Police Commissioner Gary Griffith has promised to launch “an immediate investigation” regarding police officers affiliated with political parties.
In a press release issued yesterday by the T&T Police Service, Griffith said when an officer joins the service he/she loses certain rights as a citizen.
Griffith said in light of information coming to his attention, inclusive of an article dated January 9, published in the Sunday Guardian he has launched an immediate investigation into the allegations of a serving police officer applying and being interviewed for a political post “and then being quoted in the media of openly expressing his support and allegiance to the principles of that said party.”
Without calling names, Griffith was referring to the Sunday Guardian’s front-page article headlined “Blanked by PNM” in which police officer Duane O’ Connor acknowledged that he was the candidate chosen to contest the St Ann’s River South seat in the December 2019 local government election and his candidacy rescinded. A voice in a 30-minute recording of a meeting from a PNM insider which the Sunday Guardian obtained stated that the Sea Lots community would not be comfortable with a policeman representing them in their community as they saw him as an “informer.”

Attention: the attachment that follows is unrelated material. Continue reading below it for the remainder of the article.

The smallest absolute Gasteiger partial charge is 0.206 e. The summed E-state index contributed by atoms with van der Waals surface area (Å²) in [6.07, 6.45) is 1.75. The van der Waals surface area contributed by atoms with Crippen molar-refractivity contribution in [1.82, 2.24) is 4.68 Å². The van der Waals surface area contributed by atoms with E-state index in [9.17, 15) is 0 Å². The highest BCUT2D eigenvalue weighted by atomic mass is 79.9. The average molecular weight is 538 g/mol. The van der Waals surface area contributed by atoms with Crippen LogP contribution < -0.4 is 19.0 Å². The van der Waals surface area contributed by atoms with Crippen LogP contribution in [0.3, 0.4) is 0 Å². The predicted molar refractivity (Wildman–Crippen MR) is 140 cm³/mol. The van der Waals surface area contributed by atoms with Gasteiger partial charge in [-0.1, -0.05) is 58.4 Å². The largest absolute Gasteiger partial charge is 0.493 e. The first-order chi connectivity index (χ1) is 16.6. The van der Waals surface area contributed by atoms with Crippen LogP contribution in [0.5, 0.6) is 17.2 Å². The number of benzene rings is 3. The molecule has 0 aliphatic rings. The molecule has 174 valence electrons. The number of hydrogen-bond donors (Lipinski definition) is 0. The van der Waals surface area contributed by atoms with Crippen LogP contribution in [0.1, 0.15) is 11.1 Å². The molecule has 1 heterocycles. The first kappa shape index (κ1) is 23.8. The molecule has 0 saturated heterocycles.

The commissioner said any community or politicians who see “informants” as a source of concern can be seen as being part of the problem.
Griffith quoted section 139 of the Police Service act which stated that “an officer shall not make any public expression of political and sectarian opinions, and shall bear himself with strict impartiality in all matters.”
The commissioner said when a police officer swears to an oath they lose certain rights because at no time their actions and decisions must be seen as abusing their authority.
“If one wants to have such rights to freely express his/her political alliances, and even to officially join, support and represent any political party holding any political post, he/she must resign,” Griffith said.
Griffith said this was not the first time police officers have expressed their support for political parties. A few weeks ago, Griffith said he had to caution a police officer who openly showed support for one political party on social media.
Presently, Griffith said another investigation is ongoing of a police officer in Tobago who openly expressed his support for one political party and attempted to influence citizens to do likewise.
With the upcoming general elections this year, Griffith sounded a warning to all police officers not to breach the TTPS’s regulations.
Contacted yesterday, O’Connor said he did not read the article.
“I would have to say I have no comment on this matter at this time.”
Pressed further, O’Connor said he was “out of the entire situation because he had a death in the family.
“My aunt passed away. So I am still in and out of a lot of things right now.” (SH)